Children of Christ

Before his death, King Benjamin’s wants to help his people make a covenant to become the children of Christ. He said, “And now because of the covenant which ye have made ye shall be called the children of Christ, his sons, and his daughters; for behold, this day he hath spiritually begotten you; for ye say that your hearts are changed through faith on his name; therefore, ye are born of him and have become his sons and his daughters (Mosiah 5:7).

Since Jesus Christ is the Son of God, and Elohim is our Father, people are often confused by this terminology. In what way is Jesus Christ our father? Joseph Fielding Smith answered that question: “What is a father? One who begets life. What did our Savior do? He begot us, or gave us life from death, as clearly set forth by Jacob, the brother of Nephi. If it had not been for the death of our Savior, Jesus Christ, the spirit and body would never have been united again..

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“If there had been no redemption from death, our spirits would have been taken captive by Satan and we would have become subject to Satan’s will forever.

“What did our Savior do? He begot us in that sense. He became a father to us because he gave us immortality or eternal life through his death and sacrifice upon the cross. I think we have a perfect right to speak of him as Father”( Joseph Fielding Smith, Answers to Gospel Questions, 4:177-79.)

Jesus Christ is also the life giver to our wounded and sin-ridden spirits. Without his atoning sacrifice we would be lost forever, unable to enter God’s presence. The natural man would reign, and we would be unable to escape the chains that bind us. It is Jesus Christ who heals us, binds our wounds, and takes upon himself our sins. Without the protective cloak of his atonement around us, we would stand naked in our sins at the bar of justice, and be cast off. Since Jesus saves us from physical and spiritual death-he gives us physical and spiritual life. No wonder his sentiment rings with such clarity, “I am come that they might have life, and that they might have it more abundantly” (John 10:10).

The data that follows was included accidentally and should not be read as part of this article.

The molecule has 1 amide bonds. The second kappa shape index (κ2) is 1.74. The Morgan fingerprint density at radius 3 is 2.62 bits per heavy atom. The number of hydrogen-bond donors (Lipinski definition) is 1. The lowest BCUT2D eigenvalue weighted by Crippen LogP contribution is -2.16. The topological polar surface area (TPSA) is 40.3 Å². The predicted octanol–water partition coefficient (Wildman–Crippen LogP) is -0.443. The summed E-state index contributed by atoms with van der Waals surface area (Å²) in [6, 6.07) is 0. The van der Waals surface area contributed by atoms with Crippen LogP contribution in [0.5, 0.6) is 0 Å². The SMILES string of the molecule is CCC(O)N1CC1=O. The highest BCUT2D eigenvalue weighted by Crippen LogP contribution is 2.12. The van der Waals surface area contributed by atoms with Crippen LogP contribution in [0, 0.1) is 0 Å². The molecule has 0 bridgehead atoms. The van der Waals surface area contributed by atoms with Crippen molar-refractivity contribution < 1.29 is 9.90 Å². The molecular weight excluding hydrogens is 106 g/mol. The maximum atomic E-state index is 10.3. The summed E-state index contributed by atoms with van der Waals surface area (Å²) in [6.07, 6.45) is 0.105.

Just as a child takes upon himself his father’s name, so do we take upon ourselves our Savior’s name. It not only indicates that we are seeking to be like him, but that we are under his protection and love. He will lend his strength in our struggle with sin.

Bruce R. McConkie said, “May I speak of the special family relationship enjoyed by those who so live that they become a peculiar people. Of them it is written: ‘Ye are the sons of the living God’ (Hosea 1:10). That is, those who gain the high status of a peculiar people are adopted into the family of the Lord Jehovah. They become his sons and his daughters and have him as their father.”

Who Is God?

How do we become a son or daughter of Jesus Christ? We begin by seeking to understand who God is. What is he like? If we were to think of the most righteous person we ever knew, is God something like that? Or is he like those other authority figures in our lives-our earthly parents? In this finite, mortal state, we struggle to understand God’s attributes for he is simply so much more than we can conceive. We taste his love, but we don’t comprehend it. Our mortal brains cannot leap far enough to take Him in. Yet, we can read something about the prophet’s experiences with him in scripture.

Moses, when he was caught up into an exceedingly high mountain saw God face to face and talked to him. “And God spake unto Moses, saying: Behold, I am the Lord God Almighty, and Endless is my name; for I am without beginning of days or end of years; and is not this endless?”(Moses 1:3). Then Moses was shown “the world upon which he was created; and Moses beheld the world and the ends thereof, and all the children of men which are, and which were created; of the same he greatly marveled and wondered”(Moses 1:8). After this magnificent and sweeping vision in which he began to comprehend the glory of God, Moses fell to the earth and said, “Now, for this cause I know that man is nothing, which thing I never had supposed (Moses 1:10).

This was a clarifying moment for Moses, because he had edged closer to knowing who God is, and thus knew more certainly who he was. After the Lord gave his powerful introduction to Moses, he claimed him as his own. “Thou art my son.” To be truly related, next-of-kin, to this great and glorious God filled Moses with awe and humility.

Just as Moses came to comprehend something about God’s attributes in his vision, so King Benjamin urges his people to know God. “Believe in God,” he pleads. “Believe that he is, and that he created all things, both in heaven and earth; believe that he has all wisdom, and all power, both in heaven and in earth; believe that man doth not comprehend all the things which the Lord can comprehend” (Mosiah 4:9)

It is in coming to “a knowledge of God’s goodness, his matchless power and his wisdom, and his patience, and his long-suffering towards the children men” (Mosiah 4:6) that we see ourselves for the first time. We are, as Moses discovered-nothing. We are dependent on him for everything that we are, everything that we have, every breath that we take. We are unprofitable servants. We are beggars. We are in a fallen and carnal state. We are less than the dust of the earth. We are wounded. Yet that very knowledge can fill us with joy, because it is what draws us to him, the source of healing. We can be forgiven and lifted from the ashes of despair. We can be refreshed and renewed through our Savior. We can be cleansed and refined.